Objective: The attempt to repair a ruptured abdominal aortic aneurysm carries a significant risk of perioperative mortality. The relationship between body mass index (BMI) and outcomes after repair of ruptured abdominal aortic aneurysms (AAAs) has not been well defined. We report the association of BMI with outcomes after ruptured AAA repair. Methods: Patients undergoing ruptured AAA repairs between 2008 and 2017 at 2 tertiary academic centers were included in this retrospective study. Demographics (including BMI), type of repair, length of stay, and admission mortality risk scores were gathered and analyzed using bivariate and multivariate logistic regressions. Adjusted odds ratio (AOR) was reported with 95% CIs and P values from the multivariate analysis. The primary outcome was 30-day mortality. Akaike information criterion (AIC) and c-statistics were used to assess the predictive power of models including physiologic score with or without BMI. Results: A total of 202 patients underwent repair of ruptured AAA. In bivariate relationship, increased BMI was significantly associated with 30-day mortality. With multivariate analysis, adjusting for demographics, type of procedure, and physiologic score, for each kg/m2 increase in BMI, an 8% increase in the likelihood of perioperative mortality (AOR = 1.08, 95% CI: 1.01-1.17; P =.04) was observed. Conclusion: When adjusted for admission risk score, type of procedure, and demographics, obesity was associated with increased 30-day mortality. With BMI as an additional data point, the c-statistics and AIC comparisons indicated that we would have a greater ability to preoperatively estimate mortality after ruptured AAA repair. Consideration could be made to include BMI in future mortality risk scoring systems for ruptured AAA.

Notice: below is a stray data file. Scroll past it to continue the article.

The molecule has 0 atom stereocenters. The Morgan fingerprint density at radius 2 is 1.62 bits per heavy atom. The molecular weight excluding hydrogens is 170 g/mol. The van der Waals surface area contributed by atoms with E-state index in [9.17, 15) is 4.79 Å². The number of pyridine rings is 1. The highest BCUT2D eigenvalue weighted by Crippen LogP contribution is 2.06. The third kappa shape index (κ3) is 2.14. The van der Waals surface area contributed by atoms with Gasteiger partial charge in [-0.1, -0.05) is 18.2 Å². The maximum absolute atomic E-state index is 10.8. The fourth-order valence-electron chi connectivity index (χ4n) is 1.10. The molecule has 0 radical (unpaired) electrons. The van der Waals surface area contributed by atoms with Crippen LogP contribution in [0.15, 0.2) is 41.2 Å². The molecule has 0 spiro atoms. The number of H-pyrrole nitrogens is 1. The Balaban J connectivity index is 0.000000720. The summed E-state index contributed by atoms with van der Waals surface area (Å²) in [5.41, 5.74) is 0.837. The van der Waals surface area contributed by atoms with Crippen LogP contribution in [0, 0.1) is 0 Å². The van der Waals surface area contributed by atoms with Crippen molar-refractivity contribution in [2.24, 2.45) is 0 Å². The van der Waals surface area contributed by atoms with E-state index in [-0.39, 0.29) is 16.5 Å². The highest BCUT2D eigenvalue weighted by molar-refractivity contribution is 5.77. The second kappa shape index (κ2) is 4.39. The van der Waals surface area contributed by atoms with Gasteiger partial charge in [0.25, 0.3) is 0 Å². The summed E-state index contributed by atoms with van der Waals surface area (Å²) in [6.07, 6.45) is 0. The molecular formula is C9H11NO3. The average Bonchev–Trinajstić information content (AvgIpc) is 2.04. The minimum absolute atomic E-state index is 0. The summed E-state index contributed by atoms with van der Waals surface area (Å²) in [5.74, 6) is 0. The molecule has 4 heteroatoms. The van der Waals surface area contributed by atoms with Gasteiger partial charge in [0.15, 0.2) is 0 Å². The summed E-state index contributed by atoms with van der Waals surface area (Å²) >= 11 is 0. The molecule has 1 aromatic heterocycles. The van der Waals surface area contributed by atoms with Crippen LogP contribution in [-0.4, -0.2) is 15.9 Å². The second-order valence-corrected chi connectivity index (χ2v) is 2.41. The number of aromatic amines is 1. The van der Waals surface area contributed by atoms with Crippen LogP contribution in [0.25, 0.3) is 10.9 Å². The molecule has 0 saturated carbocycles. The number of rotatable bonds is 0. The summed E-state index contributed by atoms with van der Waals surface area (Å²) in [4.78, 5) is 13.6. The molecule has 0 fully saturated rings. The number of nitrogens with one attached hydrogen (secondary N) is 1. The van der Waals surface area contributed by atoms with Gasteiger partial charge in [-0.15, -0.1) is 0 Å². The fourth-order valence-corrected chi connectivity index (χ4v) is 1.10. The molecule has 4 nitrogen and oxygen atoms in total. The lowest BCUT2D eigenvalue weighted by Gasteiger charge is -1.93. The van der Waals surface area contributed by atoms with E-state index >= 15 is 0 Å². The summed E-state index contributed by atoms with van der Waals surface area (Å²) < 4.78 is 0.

- abdominal aortic aneurysms
- body mass index
- ruptured abdominal aortic aneurysm
ASJC Scopus subject areas
- Cardiology and Cardiovascular Medicine